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Good news for Australian producers, consultancy S&P Global says all-in sustaining costs of mining the precious metal will hit an eight-year low.

Perseus Mining Ltd - The cost of mining gold predicted to fall in 2021 and 2022

Sustaining capital expenditure is also set for an 11.9 per cent decline in 2021.

Gold will become cheaper to mine from next year, if predictions from global consultancy firm S&P Global Market Intelligence hold true.

S&P Global – which has been in the news lately on the back of downgrading Victoria’s triple-A credit rating to double-A, the first downgrade in 20 years – says gold all-in sustaining costs will hit an eight-year low next year.

All-in sustaining costs (AISC) are a measure of the cost of doing business for mining companies, including everything from mine site costs to labour, fuel, electricity, freight, royalties, corporate overheads and so on.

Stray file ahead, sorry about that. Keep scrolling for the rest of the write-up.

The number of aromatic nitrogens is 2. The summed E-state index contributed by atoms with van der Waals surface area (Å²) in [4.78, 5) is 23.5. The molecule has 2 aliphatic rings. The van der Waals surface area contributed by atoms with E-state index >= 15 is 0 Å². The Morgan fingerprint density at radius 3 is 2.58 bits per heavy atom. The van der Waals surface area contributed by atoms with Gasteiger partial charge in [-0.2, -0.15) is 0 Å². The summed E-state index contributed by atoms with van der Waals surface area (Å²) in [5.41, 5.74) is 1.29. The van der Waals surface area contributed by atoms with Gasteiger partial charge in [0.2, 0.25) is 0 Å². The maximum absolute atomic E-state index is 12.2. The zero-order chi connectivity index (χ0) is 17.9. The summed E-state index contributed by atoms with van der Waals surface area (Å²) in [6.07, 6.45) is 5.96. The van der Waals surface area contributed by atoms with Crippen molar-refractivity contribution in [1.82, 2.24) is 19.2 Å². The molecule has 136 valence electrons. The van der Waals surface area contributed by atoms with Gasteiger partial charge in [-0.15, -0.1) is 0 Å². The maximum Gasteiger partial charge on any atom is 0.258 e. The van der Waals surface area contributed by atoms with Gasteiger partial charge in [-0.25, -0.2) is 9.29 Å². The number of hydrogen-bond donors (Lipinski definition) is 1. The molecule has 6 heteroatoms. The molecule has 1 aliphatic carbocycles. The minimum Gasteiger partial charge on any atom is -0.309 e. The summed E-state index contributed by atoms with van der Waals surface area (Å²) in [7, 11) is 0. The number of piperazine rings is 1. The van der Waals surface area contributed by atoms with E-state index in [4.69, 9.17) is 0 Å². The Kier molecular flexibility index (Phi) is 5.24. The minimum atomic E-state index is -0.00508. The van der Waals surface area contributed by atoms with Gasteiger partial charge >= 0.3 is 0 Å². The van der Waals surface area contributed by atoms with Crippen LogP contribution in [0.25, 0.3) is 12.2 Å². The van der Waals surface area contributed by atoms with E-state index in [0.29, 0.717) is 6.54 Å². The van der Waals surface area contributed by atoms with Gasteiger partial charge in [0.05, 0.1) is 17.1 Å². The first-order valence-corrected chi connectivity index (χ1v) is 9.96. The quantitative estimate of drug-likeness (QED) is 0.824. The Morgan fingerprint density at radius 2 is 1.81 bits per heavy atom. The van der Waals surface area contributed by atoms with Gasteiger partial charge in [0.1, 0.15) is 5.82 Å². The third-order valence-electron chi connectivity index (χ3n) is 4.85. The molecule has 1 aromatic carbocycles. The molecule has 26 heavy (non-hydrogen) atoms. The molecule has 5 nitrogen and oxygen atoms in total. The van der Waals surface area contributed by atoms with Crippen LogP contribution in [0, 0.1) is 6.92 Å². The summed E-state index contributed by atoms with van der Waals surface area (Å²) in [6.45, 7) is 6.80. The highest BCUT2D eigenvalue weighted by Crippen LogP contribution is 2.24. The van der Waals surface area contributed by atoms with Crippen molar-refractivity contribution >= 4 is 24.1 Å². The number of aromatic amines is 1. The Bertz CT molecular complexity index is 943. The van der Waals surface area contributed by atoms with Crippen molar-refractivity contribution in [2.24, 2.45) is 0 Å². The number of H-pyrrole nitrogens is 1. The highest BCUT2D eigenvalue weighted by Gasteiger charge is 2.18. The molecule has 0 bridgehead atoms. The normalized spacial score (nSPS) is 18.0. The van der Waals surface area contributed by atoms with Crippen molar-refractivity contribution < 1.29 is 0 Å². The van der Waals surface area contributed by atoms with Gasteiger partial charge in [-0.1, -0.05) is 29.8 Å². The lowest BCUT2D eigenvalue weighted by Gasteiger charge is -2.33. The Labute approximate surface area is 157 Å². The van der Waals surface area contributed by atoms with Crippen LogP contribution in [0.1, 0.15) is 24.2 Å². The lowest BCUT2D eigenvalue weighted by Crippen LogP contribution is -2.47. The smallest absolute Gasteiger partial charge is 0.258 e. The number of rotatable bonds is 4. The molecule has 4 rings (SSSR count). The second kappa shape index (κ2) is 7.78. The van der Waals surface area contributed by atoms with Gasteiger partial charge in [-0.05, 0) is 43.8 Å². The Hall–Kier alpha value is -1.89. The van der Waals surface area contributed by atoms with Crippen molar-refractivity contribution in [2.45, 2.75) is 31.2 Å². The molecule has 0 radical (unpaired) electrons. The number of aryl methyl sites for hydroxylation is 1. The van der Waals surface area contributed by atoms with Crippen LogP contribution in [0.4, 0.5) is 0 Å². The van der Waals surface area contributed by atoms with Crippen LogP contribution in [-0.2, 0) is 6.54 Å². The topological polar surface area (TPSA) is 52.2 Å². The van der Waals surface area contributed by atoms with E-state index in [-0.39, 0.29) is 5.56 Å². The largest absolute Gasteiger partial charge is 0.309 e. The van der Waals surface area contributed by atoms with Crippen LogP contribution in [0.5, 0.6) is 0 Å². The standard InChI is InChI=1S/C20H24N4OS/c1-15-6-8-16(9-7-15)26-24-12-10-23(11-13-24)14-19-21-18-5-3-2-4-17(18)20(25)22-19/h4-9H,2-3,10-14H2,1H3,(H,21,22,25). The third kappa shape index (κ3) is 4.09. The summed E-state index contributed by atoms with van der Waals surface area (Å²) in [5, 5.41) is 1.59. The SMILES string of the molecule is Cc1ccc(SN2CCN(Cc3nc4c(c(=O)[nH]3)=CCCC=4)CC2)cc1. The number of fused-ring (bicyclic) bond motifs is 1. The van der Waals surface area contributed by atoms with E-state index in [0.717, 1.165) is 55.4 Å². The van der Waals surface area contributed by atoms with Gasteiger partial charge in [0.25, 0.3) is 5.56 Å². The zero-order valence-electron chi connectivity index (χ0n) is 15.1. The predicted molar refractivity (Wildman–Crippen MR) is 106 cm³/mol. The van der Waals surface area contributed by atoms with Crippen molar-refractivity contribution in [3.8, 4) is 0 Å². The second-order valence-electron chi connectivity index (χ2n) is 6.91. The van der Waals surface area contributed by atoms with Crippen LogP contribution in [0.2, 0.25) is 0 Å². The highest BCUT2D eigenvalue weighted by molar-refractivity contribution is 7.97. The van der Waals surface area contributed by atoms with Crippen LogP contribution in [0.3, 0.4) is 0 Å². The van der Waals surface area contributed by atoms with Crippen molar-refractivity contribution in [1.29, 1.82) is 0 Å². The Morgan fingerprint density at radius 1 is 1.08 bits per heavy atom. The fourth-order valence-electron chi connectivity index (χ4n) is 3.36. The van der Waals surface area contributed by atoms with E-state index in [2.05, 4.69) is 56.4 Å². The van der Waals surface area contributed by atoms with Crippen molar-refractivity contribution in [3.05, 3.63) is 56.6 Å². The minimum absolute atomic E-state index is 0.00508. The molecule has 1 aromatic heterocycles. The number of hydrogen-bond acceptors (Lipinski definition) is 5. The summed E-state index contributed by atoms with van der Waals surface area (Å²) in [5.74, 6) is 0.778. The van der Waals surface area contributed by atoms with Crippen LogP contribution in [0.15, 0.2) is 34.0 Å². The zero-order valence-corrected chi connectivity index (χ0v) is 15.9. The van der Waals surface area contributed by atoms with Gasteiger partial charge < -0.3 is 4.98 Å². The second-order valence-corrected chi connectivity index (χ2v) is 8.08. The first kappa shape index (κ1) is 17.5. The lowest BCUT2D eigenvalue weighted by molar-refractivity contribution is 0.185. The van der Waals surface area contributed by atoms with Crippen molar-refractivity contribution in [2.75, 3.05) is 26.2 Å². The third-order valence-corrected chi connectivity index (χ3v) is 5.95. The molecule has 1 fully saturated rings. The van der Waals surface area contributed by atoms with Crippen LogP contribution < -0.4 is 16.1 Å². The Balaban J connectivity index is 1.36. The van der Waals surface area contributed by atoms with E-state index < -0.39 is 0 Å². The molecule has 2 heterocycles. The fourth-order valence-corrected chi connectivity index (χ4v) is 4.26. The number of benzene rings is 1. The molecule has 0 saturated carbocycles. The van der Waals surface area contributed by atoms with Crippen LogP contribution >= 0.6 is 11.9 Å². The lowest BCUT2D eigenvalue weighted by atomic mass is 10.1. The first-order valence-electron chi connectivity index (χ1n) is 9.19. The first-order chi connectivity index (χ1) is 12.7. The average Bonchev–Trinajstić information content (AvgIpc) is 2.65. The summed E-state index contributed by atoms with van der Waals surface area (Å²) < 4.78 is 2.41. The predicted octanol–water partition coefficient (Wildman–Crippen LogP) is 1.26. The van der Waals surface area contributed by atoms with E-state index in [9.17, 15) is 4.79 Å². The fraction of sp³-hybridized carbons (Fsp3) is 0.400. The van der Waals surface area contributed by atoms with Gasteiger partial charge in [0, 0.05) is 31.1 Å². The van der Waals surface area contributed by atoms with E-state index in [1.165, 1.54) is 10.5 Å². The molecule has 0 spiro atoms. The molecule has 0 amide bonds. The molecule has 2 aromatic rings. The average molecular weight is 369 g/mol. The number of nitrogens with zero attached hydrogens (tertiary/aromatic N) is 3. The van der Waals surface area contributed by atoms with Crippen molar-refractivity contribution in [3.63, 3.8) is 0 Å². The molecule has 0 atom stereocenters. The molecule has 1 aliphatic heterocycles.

As an example, a gold producer might sell gold at its current price of US$1,878 per ounce, but if it has AISC costs in excess of that figure, it won’t make any money.

Therefore, the prediction AISC will decrease in coming years is good news for Australian gold producers and explorers, who will welcome the dip in market volatility.

AISC to decline for two years

S&P says AISC will decline across 2021 and 2022, due to a “weak foreign exchange environment and tight control of sustaining capital and exploration spending”.

AISC increased in 2019, but S&P expects falls of 2.2 per cent and 5.8 per cent respectively in the next 48 months, reaching eight-year lows next year.

Mine site costs will drop to US$665 of total AISC by 2022, down 2.6 per cent, despite grade and recovery rates improving, says S&P, due to soft exchange rates relative to the US dollar.

Sustaining capital expenditure – the cost required to maintain existing production assets – will experience a slight drop-off for 2020 before a whopping 11.9 per cent decline in 2021 as major gold producers spend less to mitigate the impacts of COVID-19.

The predictions are being further driven by the US dollar’s strong performance against foreign currencies – with the Russian Ruble and South African Rand taking particularly big hits – as well as by-product metal production falling significantly in 2019 and royalty costs increasing.